From the Naval, Military and Air Situation up to noon on 25th of January 1940 as reported to the War Cabinet:
Naval Situation – Home Waters
1. The Northern Patrol has been maintained at full strength, supported by a force of heavy ships which have also provided cover for the convoys to and from Norway.
Two further sweeps carried out by our light forces off the Dutch coast have resulted in two Norwegian, two Dutch and two Swedish ships being sent into the Downs for examination.
On 19th January, while returning from the first of these sweeps, H.M.S.Grenville (flotilla leader) struck a mine and sank 23 miles east of the Kentish Knock Light Vessel. The destroyers in company picked up the survivors, but 75 men lost their lives. Grenville was blown in two by the force of the explosion, which occurred at the junction of the engine room and her after boiler room. All the personnel in these two compartments must have been killed. The bow of the ship floated for some time, with the stem pointing upward and the bridge submerged, but it was not thought that any of the crew were trapped inside as the coxswain, who was the last man to leave the mess decks, reported that they were clear of men. The after part of the ship sank in a few minutes, going down with no list by the forward end. In this short time the First Lieutenant and a petty officer were able to make their way aft and set the depth charges to “safe”. This prompt action probably saved many lives, since otherwise many of the men in the water would almost certainly have been killed by the explosion of the depth charges when the stern sank.
2. As a result of report that two German cruisers had arrived at Borkum for an operation on the following day, a force of cruisers and destroyers was ordered to make a sweep in the North Sea on 21 January, and four submarines were sent to patrol off the Texel. No enemy surface ships were sighted and the whole force was withdrawn on the 22nd.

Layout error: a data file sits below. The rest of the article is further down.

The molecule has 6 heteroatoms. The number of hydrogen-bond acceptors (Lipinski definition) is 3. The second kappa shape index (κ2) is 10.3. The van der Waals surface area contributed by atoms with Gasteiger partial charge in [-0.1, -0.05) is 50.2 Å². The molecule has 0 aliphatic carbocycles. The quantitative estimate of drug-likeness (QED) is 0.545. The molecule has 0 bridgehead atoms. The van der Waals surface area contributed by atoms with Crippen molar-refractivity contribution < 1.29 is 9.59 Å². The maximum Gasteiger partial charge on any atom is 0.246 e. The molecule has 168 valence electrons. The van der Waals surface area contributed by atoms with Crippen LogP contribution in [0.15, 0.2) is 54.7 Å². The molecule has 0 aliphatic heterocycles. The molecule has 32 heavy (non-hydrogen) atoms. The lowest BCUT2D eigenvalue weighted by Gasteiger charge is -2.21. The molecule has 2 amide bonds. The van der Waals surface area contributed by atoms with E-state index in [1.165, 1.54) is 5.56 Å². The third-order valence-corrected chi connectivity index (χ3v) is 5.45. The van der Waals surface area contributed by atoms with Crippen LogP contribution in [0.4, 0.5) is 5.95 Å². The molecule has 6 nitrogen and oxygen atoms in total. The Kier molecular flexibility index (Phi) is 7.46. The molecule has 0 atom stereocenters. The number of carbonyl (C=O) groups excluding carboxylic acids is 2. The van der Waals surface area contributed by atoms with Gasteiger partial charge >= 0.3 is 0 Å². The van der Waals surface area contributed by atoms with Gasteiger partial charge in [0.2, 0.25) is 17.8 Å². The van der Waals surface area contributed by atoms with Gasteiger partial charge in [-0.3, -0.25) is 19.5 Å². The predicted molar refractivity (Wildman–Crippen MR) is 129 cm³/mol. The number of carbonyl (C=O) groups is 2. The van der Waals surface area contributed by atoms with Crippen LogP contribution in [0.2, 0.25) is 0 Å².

16. Bad weather has retarded minesweeping generally, and experimental work has been limited in consequence.
Special apparatus has been designed to recover a sinker of one of the German moored mines in order that the time release gear can be examined. 5 million yards of electric cable are on order for the purpose of the magnetisation of ships. It is hoped to complete the order within 11 weeks.
Military Situation – Western Front
22. Intense cold has limited operations on the Western Front to patrolling. The 50th division has begun disembarkation in France.
28. Conditions in Russia seem to be slowly deteriorating, and the food shortages in Moscow and Leningrad are said to be serious. They appears to be some uneasiness in the country, but no signs of serious trouble. Some army formations have undoubtedly been shaken by the Finnish successes, but the news of these events has not been allowed to reach the civilian population, and there is no sign that a general drop in morale has set in. It must be noted, however, that the morale of the army is not high, and the attitude of the mass of the soldiery is one of fatalistic apathy.
Air Situation- Royal Air Force Operations – Bomber Command
34. Two Wellington and three Hampden aircraft reconnoitred areas of north west Germany on the night of 18th January and dropped leaflets over Hamburg, Bremen, Brunswick and Hanover. The pilots reported that blackout conditions varied, and whereas Hanover was well darkened and Brunswick showed a few lights, Brunsbuttel and Cuxhaven were normally lit. Two Wellingtons repeated this operation over the same area the following night, when some slight searchlight activity and anti-aircraft fire were encountered.
43. The outstanding news of the week has been the failure of the fresh Russian attacks on the Karelian Isthmus; the retreat of the Russian forces operating to the west of Salla; and the activity of the Russian air force, both against troops in the line and against objectives in the interior.
The Soviet attacks on the Karelian Isthmus were renewed in great force on 20th January, after a lull of nearly 2 weeks. The feature of these attacks was the extensive use of aircraft; aircraft machine guns the western sector of the Finnish lines where minor attacks were made, and bombers and fighters co-operated in the main attack on the eastern sector, where the artillery bombardment was heavy and a large number of tanks were used. These attacks failed to penetrate the Finnish defences, but further attacks in force are expected soon, as the Russians are believed to have accumulated large stocks of munitions.
See TNA CAB/66/5/12